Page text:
HONOLULU -- Survival in a constantly changing industry was the
recurring theme at the Travel Weekly Leadership Forum here.
About 200 top retailers, wholesalers, tourism executives and
airline representatives gathered at the Waikiki Beach Marriott
Resort to examine Hawaii's travel industry, analyze trends and
share ideas about how to improve business at all levels.
Some of the highlights from the panel discussions follow:
Reminders and possibilities
• Rick Garrett of Happy Vacations said he is starting a
concierge call service at his agency to help customers book
activities after they're in a destination. It's one of the ways
Happy Vacations is trying to be relevant to customers during -- not
just before -- their trip, he said. The company also will start an
e-price initiative to help scout for better deals on the Internet,
then alert agents to match it so they don't lose the sale, Garrett
• Kerri Jaye of Apple Vacations suggested several ways to
attract and retain Hawaii travelers.
Extra-value packages in the wedding and honeymoon market would
enable Hawaii to compete against destinations that offer locations
for free weddings and entice couples to come back, Jaye said.
Return specials offered at hotel checkout also will ensure that
visitors return, she said.
But the best way to facilitate repeat customers is by capturing
travelers when they're young, she said.
• Customer retention was the primary focus for Rick Baron of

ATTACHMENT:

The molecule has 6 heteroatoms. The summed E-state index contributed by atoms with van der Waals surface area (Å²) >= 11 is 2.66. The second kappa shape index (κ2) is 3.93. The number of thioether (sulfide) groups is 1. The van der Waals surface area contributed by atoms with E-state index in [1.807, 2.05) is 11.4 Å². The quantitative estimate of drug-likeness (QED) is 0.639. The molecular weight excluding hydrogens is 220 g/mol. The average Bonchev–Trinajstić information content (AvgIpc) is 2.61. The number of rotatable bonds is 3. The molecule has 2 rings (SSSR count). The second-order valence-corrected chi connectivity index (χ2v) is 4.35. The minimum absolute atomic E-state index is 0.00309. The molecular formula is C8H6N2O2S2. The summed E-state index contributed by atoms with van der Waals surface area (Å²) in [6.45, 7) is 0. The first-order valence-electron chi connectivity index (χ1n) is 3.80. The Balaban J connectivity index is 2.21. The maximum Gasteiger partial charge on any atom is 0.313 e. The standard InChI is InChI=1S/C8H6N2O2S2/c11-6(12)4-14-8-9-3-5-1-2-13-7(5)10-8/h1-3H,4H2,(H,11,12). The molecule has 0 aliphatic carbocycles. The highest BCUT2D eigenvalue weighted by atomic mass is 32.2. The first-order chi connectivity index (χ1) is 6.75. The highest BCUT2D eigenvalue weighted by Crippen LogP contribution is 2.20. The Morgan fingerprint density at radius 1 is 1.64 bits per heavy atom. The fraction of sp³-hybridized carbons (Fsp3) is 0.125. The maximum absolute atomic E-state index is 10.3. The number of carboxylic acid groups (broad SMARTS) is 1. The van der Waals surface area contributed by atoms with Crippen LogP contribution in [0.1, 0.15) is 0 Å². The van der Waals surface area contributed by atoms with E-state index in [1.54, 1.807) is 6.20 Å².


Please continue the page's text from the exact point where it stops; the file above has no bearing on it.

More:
Tauck World Discovery. He called for a state "exit questionnaire"
to supplement the survey passengers must fill out when they fly
into Hawaii. This, he said, would help "give us the information we
need to follow up with people who enjoyed the experience and would
• Dan Westbrook of American Airlines Vacations emphasized
choosing business partners that have an equal investment in
Hawaii's success. It's the only way to achieve successful
cross-promotion, he said.
"People will promote your product as long as it's economically
viable," he said.
Trends in distribution
• The slowed economic climate makes the market of home-based
agents even more important, according to Joanie Ogg, president of
the National Association of Commissioned Travel Agents (Nacta).
"I predict that [home-based agents] will be the group to focus
on in the future," she said.
However, travel suppliers need to improve the way they educate
these agents, and communication between home-based agents and their
host agencies needs to improve, as well, she said.
• Will retailers become obsolete? No way, said Expedia's Michael
Expedia's conversion rate is 6%, meaning 94% research the site
and leave without booking. Consequently, "this business is always
going to be about human intervention," Reichartz said.
Expedia employs 350 agents at its call center in Las Vegas, and
the company needs them to help close the sale, he said.
The shape of leisure travel
• More travel by extended families and more requests for soft
adventure are among the trends shaping leisure travel, according to
Celeste Allen of Certified Vacations.
Allen suggested that tour operators and agents might look for
more mother/daughter activities to fulfill a growing market.
• Ron Letterman of Classic Custom Vacations said if Hawaii
invests in its infrastructure and gets local residents to embrace
tourists, "the rest will take care of itself."
He also said it's time to cull out travel agents who take fam
trips not for product knowledge but because they're fun and
• But fam trips can be vital to agents' gaining firsthand
product knowledge, according to Ed Jackson of Runaway Tours.
Then agents can "match client profiles with appropriate
accommodations and experiences," he said.
Jackson also said he is seeing more single-island travel, which
has been made easier by new nonstop flights to neighbor
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